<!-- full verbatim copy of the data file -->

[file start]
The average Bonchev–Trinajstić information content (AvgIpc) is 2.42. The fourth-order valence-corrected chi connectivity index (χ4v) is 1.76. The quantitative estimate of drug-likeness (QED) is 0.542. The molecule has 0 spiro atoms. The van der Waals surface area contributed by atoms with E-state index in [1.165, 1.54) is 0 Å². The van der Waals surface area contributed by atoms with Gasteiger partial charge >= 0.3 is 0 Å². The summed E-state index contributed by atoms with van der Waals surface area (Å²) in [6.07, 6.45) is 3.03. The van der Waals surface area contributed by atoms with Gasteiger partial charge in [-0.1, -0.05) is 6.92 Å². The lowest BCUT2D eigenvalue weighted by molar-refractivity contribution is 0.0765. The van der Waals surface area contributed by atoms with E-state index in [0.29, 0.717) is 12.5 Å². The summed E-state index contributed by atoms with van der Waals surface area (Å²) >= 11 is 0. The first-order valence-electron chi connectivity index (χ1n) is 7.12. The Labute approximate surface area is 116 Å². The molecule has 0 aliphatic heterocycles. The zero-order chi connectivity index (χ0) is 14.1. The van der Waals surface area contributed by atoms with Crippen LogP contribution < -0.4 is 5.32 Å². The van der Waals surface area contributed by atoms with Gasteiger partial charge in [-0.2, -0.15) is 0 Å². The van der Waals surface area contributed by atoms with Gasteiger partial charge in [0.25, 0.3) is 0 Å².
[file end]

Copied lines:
The average Bonchev–Trinajstić information content (AvgIpc) is 2.42. The fourth-order valence-corrected chi connectivity index (χ4v) is 1.76. The quantitative estimate of drug-likeness (QED) is 0.542. The molecule has 0 spiro atoms. The van der Waals surface area contributed by atoms with E-state index in [1.165, 1.54) is 0 Å². The van der Waals surface area contributed by atoms with Gasteiger partial charge >= 0.3 is 0 Å². The summed E-state index contributed by atoms with van der Waals surface area (Å²) in [6.07, 6.45) is 3.03. The van der Waals surface area contributed by atoms with Gasteiger partial charge in [-0.1, -0.05) is 6.92 Å². The lowest BCUT2D eigenvalue weighted by molar-refractivity contribution is 0.0765. The van der Waals surface area contributed by atoms with E-state index in [0.29, 0.717) is 12.5 Å². The summed E-state index contributed by atoms with van der Waals surface area (Å²) >= 11 is 0. The first-order valence-electron chi connectivity index (χ1n) is 7.12. The Labute approximate surface area is 116 Å². The molecule has 0 aliphatic heterocycles. The zero-order chi connectivity index (χ0) is 14.1. The van der Waals surface area contributed by atoms with Crippen LogP contribution < -0.4 is 5.32 Å². The van der Waals surface area contributed by atoms with Gasteiger partial charge in [-0.2, -0.15) is 0 Å². The van der Waals surface area contributed by atoms with Gasteiger partial charge in [0.25, 0.3) is 0 Å².